Journal of Radioanalytical and Nuclear Chemistry

, Volume 305, Issue 3, pp 889–895 | Cite as

High-pressure solid hydrogen target for muon catalyzed fusion

  • T. Matsuzaki
  • K. Ishida
  • M. Iwasaki


We have developed a high-pressure solid hydrogen target for muon-catalyzed fusion to study temperature dependence of fusion cycling rates and muon loss probabilities in solid hydrogen at higher temperature than the melting point. The constructed target is a simple standalone-system consisting of a solid hydrogen target, a high-pressure generator, an isolation valve and a buffer tank. The solid hydrogen target and high-pressure generator are independently cooled down and temperature-controlled by closed-cycle helium-refrigerators. In the performance test, the solid D2 target was formed successfully at 33.6 K with applying D2 gas pressure at 79 MPa.


Muon catalyzed fusion Solid hydrogen High-pressure target Fusion cycling rate Muon loss probability Muon reactivation 



We would like sincerely to appreciate Dr. A. J. Caffrey and Dr. J. Zmeskal for valuable discussions and suggestions on technical issues of high-pressure solid hydrogen target. We would also like to thank Mr. T. Kawaguchi for discussions during the designing, manufacturing and performance test. The present work was supported in part by RIKEN Director’s fund (RIKEN’s strategic programs for R&D).


  1. 1.
    Ishida K, Nagamine K, Matsuzaki T, Nakamura SN, Kawamura K, Sakamoto S, Iwasaki M, Tanase M, Kato M, Kurosawa K, Watanabe I, Kudo K, Takeda N, Eaton GH (1999) Hyperfine Interact 118:203CrossRefGoogle Scholar
  2. 2.
    Ishida K, Nagamine K, Matsuzaki T, Nakamura SN, Kawamura K, Sakamoto S, Iwasaki M, Tanase M, Kato M, Kurosawa K, Watanabe I, Kudo K, Takeda N, Eaton GH (2001) Hyperfine Interact 138:225CrossRefGoogle Scholar
  3. 3.
    Ishida K, Nagamine K, Matsuzaki T, Kawamura K (2005) Nucl Phys B (Proc Suppl) 149:348CrossRefGoogle Scholar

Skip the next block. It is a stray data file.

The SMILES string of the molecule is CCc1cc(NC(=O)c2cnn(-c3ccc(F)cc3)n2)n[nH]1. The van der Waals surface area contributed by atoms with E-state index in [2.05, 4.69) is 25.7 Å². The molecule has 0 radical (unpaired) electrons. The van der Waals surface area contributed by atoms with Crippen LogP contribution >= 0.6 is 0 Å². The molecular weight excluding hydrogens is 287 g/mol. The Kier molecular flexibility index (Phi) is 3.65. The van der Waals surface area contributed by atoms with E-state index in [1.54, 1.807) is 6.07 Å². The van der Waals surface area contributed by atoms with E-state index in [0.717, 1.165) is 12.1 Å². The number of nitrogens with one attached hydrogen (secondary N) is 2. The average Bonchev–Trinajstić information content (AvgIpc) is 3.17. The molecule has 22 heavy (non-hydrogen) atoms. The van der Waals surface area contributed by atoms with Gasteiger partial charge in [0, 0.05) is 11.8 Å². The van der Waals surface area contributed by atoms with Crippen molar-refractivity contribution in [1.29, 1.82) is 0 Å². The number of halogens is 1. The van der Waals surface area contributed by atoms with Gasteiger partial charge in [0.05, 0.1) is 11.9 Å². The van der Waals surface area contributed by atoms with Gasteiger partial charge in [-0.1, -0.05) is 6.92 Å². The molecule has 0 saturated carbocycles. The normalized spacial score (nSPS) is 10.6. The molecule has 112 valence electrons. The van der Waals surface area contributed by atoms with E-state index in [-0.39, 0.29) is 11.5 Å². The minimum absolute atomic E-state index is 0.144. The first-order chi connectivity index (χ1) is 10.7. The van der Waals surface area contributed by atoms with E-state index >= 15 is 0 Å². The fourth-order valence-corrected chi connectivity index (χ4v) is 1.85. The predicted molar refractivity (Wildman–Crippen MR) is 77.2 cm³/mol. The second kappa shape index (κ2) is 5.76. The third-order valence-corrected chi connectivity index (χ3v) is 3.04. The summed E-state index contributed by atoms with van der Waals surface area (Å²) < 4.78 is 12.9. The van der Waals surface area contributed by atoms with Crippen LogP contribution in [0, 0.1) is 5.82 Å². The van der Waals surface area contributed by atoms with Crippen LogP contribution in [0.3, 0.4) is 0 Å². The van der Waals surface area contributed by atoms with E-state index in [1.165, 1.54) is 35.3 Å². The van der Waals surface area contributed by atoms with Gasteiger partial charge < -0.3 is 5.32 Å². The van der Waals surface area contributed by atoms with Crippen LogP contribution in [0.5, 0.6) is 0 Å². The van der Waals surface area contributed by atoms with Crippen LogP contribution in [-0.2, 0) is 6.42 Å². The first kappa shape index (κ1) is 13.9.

4. 4.
    Kawamura N, Nagamine K, Matsuzaki T, Ishida K, Nakamura SN, Matsuda Y, Tanase M, Kato M, Sugai H, Kudo K, Takeda N, Eaton GH (2003) Phys Rev Lett 90:043401-1–043401-4Google Scholar
  5. 5.
    Petitjean C (2001) Hyperfine Interact 138:191CrossRefGoogle Scholar
  6. 6.
    Zmeskal J, Ackerbauer P, Sherman RH, Durham WB, Heard HC, Neumann W, Bossy H (1990/91) Muon Catalyzed Fusion 5/6: 379Google Scholar
  7. 7.
    Jones Steven E (1987) Muon Catal Fusion 1:21Google Scholar
  8. 8.
    Caffrey AJ, Anderson AN, Van Siclen C Dew, Watts KD, Bradbury JN, Gram PAM, Leon M, Maltrud HR, Paciotti MA, Jones SE (1987) Muon Catal Fusion 1:53Google Scholar
  9. 9.
    Bom VR, Bradbury JN, Davies JD, Demin AM, Demin DL, Drebushko AE, Dzhelepov VP, Eijk CWE, Filchenkov VV, Golubkov AN, Grishechkin VG, Klevtsov VG, Konin AD, Medved SV, Nazarov VA, Perevozchikov VV, Pryanichnikov VI, Rozhov V Ya, Rudenko AI, Sadetsky SM, Semenchuk GG, Sidorov VT, Smirenin Yu V, Sukhoi II, Voropaev NI, Yukhimchuk AA, Zinov VG, Zlatoustovskii SV (1999) Hyperfine Interact 118:103CrossRefGoogle Scholar
  10. 10.
    Perevozchikov VV, Yukhimchuk AA, Demin DL, Ganchuk NS, Grebinnik VG, Grishechkin SK, Ishkov PD, Khabarov YuA, Lobanov VN, Malkov IL, Tikhonov VI, Zinov VG (1999) Hyperfine Interact 119:353CrossRefGoogle Scholar
  11. 11.
    Souers PC (1986) Hydrogen properties for fusion energy. University of California Press, Berkeley and Los AngelesGoogle Scholar

Copyright information

© Akadémiai Kiadó, Budapest, Hungary 2015

Authors and Affiliations

  1. 1.RIKEN Nishina Center for Accelerator-Based ScienceWakoJapan

Personalised recommendations